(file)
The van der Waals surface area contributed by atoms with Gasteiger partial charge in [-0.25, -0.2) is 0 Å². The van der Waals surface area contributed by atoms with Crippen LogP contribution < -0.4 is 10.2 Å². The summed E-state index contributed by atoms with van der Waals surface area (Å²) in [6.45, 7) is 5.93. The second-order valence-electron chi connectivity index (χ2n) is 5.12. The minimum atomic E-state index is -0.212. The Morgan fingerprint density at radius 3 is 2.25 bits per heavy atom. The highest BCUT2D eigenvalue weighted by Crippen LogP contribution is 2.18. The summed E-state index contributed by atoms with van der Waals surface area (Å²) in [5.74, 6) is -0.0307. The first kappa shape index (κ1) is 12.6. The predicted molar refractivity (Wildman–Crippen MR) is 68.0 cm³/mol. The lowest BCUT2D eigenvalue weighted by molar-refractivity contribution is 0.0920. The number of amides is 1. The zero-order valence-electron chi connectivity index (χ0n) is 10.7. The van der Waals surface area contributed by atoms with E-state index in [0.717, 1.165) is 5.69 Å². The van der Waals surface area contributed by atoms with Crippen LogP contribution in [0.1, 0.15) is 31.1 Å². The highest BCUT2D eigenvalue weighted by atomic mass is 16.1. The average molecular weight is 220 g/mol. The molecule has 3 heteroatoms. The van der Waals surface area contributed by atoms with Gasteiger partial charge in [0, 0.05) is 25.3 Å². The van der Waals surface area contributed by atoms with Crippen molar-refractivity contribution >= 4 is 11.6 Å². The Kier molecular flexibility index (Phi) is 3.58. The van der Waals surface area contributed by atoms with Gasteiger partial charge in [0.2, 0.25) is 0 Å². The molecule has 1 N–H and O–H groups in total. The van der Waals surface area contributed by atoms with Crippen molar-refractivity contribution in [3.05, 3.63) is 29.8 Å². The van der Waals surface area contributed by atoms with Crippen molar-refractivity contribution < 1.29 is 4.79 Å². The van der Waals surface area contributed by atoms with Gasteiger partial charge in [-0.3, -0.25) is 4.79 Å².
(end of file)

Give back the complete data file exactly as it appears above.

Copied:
The van der Waals surface area contributed by atoms with Gasteiger partial charge in [-0.25, -0.2) is 0 Å². The van der Waals surface area contributed by atoms with Crippen LogP contribution < -0.4 is 10.2 Å². The summed E-state index contributed by atoms with van der Waals surface area (Å²) in [6.45, 7) is 5.93. The second-order valence-electron chi connectivity index (χ2n) is 5.12. The minimum atomic E-state index is -0.212. The Morgan fingerprint density at radius 3 is 2.25 bits per heavy atom. The highest BCUT2D eigenvalue weighted by Crippen LogP contribution is 2.18. The summed E-state index contributed by atoms with van der Waals surface area (Å²) in [5.74, 6) is -0.0307. The first kappa shape index (κ1) is 12.6. The predicted molar refractivity (Wildman–Crippen MR) is 68.0 cm³/mol. The lowest BCUT2D eigenvalue weighted by molar-refractivity contribution is 0.0920. The number of amides is 1. The zero-order valence-electron chi connectivity index (χ0n) is 10.7. The van der Waals surface area contributed by atoms with E-state index in [0.717, 1.165) is 5.69 Å². The van der Waals surface area contributed by atoms with Crippen LogP contribution in [0.1, 0.15) is 31.1 Å². The highest BCUT2D eigenvalue weighted by atomic mass is 16.1. The average molecular weight is 220 g/mol. The molecule has 3 heteroatoms. The van der Waals surface area contributed by atoms with Gasteiger partial charge in [0, 0.05) is 25.3 Å². The van der Waals surface area contributed by atoms with Crippen molar-refractivity contribution >= 4 is 11.6 Å². The Kier molecular flexibility index (Phi) is 3.58. The van der Waals surface area contributed by atoms with Gasteiger partial charge in [0.2, 0.25) is 0 Å². The molecule has 1 N–H and O–H groups in total. The van der Waals surface area contributed by atoms with Crippen molar-refractivity contribution in [3.05, 3.63) is 29.8 Å². The van der Waals surface area contributed by atoms with Crippen molar-refractivity contribution < 1.29 is 4.79 Å². The van der Waals surface area contributed by atoms with Gasteiger partial charge in [-0.3, -0.25) is 4.79 Å².